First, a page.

Writers approach writing in different ways. When I’m on writing panels at conventions, I try to slip in the disclaimer that no one can tell you how to write. All I (or anyone else) can do is tell you how I write. What works for me might not work for you. I can also give encouragement, share some tricks and techniques that other writers have shared, I can share certain abstracted observations about technique or perception, or I can be a sounding board when you’re trying to sort a scene or story out. But everything I say (even though I may sometimes say it very emphatically) is ultimately a suggestion. If it works for you or helps, great. If not, I’m sorry.
The way your brain works will not be precisely the same as mine. What motivates you will be different than what motivates me. The problems and plotholes and stalling points in your story will be different than in mine.
In short, each of us is wrestling a different bear. But that doesn’t mean we can’t help each other out…
Many years ago I imposed a rule on myself about revising: I can’t start revising a scene in an unfinished story unless I have written at least one scene after it. It was a variant of advice that I had read in multiple articles in The Writer magazine and the like: never revise until you have finished the first draft. Because it is really easy, if you start significantly re-writing a scene before it is finished, to get into an infinite loop. You keep re-writing and re-writing the same few paragraphs (heck, I’ve gotten hung up on a single sentence!). You can waste not merely hours, but weeks doing that.
Many of those articles insisted on never revising until you reach the end. And I tried. But sometimes when I was working on, let’s say, a scene in chapter five, I would realize that something I did back in chapter two creates a big contradiction in my plot. And I need to, at the very least, jot down some notes, or maybe scribble a very revisions of dialog, or I might not remember it later.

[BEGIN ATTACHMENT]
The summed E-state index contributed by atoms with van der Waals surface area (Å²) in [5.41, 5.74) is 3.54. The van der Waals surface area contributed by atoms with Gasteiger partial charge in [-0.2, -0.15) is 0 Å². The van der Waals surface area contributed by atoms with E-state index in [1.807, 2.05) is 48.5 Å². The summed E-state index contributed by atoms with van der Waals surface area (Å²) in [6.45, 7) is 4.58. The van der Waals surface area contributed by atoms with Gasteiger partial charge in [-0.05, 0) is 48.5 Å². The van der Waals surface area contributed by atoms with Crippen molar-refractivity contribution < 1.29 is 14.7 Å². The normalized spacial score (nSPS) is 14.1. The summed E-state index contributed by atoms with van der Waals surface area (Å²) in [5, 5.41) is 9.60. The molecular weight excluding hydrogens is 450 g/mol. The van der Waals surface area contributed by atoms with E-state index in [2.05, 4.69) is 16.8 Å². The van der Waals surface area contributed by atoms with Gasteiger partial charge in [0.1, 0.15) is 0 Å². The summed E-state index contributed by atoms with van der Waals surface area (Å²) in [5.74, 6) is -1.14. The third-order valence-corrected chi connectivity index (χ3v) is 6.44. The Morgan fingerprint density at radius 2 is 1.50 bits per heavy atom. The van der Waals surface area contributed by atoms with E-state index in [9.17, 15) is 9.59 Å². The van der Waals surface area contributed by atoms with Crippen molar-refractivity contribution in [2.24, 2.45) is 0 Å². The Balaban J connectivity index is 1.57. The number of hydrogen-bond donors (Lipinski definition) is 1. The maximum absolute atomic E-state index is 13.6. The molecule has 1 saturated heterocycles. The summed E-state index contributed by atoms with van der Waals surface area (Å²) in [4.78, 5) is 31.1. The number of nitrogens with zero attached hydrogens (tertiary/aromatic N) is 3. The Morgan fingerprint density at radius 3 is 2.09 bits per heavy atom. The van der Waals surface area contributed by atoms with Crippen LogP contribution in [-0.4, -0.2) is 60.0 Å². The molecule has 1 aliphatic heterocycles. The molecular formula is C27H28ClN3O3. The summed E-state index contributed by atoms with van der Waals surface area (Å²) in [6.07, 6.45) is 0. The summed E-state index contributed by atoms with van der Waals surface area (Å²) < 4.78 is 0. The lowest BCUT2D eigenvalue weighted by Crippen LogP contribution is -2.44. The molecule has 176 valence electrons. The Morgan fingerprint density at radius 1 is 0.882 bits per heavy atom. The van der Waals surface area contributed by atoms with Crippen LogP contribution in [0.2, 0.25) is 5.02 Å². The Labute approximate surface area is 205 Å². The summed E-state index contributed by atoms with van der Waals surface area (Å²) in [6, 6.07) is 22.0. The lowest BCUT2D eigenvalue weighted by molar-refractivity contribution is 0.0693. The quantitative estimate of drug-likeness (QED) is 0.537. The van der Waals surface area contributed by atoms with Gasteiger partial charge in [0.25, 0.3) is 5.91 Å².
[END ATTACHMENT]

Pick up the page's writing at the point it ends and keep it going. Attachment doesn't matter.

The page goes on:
Now this was back in I was writing on a typewriter1. Personal computers did not exist, let alone fancy software that lets you track revisions and make electronic annotations and so forth.
The upshot was, that I discovered that I wouldn’t get stuck in that infinite loop revising a scene and never moving on with the story, if I already had more of the story afterward written. I knew what I wanted to happen next because I had written it, and I didn’t want to throw all that stuff afterward out and completely start over, so I had a motivation to keep my revisions minimalist. Also, my excitement for the story was engaged in that part in chapter five where I stopped, and no longer back in chapter two.
By revise I don’t mean correcting a typo in a line I wrote a minute or two ago if I happen to notice it. And sometimes when I’m in the middle of a sentence I change my mind, and delete a few words and re-cast the sentence. Doing that once in a while isn’t revising. Or at least it doesn’t send me down that rabbit hole. It’s when I look at several lines of dialog or a paragraph of description and decide that the tone or meter of the scene is all wrong that I get in trouble.